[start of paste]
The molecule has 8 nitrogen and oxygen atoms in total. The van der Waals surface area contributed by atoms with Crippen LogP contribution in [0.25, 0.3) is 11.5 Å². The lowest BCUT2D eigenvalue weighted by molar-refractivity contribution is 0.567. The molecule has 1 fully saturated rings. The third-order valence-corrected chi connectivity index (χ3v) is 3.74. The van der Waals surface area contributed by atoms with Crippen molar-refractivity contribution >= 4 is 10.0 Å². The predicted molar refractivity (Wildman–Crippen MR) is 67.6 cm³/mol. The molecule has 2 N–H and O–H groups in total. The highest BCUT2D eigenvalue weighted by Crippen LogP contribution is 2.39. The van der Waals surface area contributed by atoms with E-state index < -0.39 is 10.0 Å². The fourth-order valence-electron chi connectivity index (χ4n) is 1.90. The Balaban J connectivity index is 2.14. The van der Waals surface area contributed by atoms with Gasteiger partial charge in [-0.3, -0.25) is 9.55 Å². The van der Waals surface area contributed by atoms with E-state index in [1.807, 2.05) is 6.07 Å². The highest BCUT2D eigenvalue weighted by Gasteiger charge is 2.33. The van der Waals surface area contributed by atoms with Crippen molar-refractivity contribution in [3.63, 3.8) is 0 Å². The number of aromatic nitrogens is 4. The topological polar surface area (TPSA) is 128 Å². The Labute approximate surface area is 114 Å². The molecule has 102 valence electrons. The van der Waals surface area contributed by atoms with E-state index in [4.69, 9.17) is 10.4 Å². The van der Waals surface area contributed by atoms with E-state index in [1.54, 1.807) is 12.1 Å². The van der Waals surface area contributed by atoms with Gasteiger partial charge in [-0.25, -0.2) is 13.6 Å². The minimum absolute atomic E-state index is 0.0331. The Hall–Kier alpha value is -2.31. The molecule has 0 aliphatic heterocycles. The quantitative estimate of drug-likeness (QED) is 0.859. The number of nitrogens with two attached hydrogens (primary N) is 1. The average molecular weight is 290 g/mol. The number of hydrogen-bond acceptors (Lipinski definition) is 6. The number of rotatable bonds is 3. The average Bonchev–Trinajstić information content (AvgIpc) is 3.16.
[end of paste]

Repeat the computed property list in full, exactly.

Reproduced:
The molecule has 8 nitrogen and oxygen atoms in total. The van der Waals surface area contributed by atoms with Crippen LogP contribution in [0.25, 0.3) is 11.5 Å². The lowest BCUT2D eigenvalue weighted by molar-refractivity contribution is 0.567. The molecule has 1 fully saturated rings. The third-order valence-corrected chi connectivity index (χ3v) is 3.74. The van der Waals surface area contributed by atoms with Crippen molar-refractivity contribution >= 4 is 10.0 Å². The predicted molar refractivity (Wildman–Crippen MR) is 67.6 cm³/mol. The molecule has 2 N–H and O–H groups in total. The highest BCUT2D eigenvalue weighted by Crippen LogP contribution is 2.39. The van der Waals surface area contributed by atoms with E-state index < -0.39 is 10.0 Å². The fourth-order valence-electron chi connectivity index (χ4n) is 1.90. The Balaban J connectivity index is 2.14. The van der Waals surface area contributed by atoms with Gasteiger partial charge in [-0.3, -0.25) is 9.55 Å². The van der Waals surface area contributed by atoms with E-state index in [1.807, 2.05) is 6.07 Å². The highest BCUT2D eigenvalue weighted by Gasteiger charge is 2.33. The van der Waals surface area contributed by atoms with Crippen molar-refractivity contribution in [3.63, 3.8) is 0 Å². The number of aromatic nitrogens is 4. The topological polar surface area (TPSA) is 128 Å². The Labute approximate surface area is 114 Å². The molecule has 102 valence electrons. The van der Waals surface area contributed by atoms with E-state index in [4.69, 9.17) is 10.4 Å². The van der Waals surface area contributed by atoms with E-state index in [1.54, 1.807) is 12.1 Å². The van der Waals surface area contributed by atoms with Gasteiger partial charge in [-0.25, -0.2) is 13.6 Å². The minimum absolute atomic E-state index is 0.0331. The Hall–Kier alpha value is -2.31. The molecule has 0 aliphatic heterocycles. The quantitative estimate of drug-likeness (QED) is 0.859. The number of nitrogens with two attached hydrogens (primary N) is 1. The average molecular weight is 290 g/mol. The number of hydrogen-bond acceptors (Lipinski definition) is 6. The number of rotatable bonds is 3. The average Bonchev–Trinajstić information content (AvgIpc) is 3.16.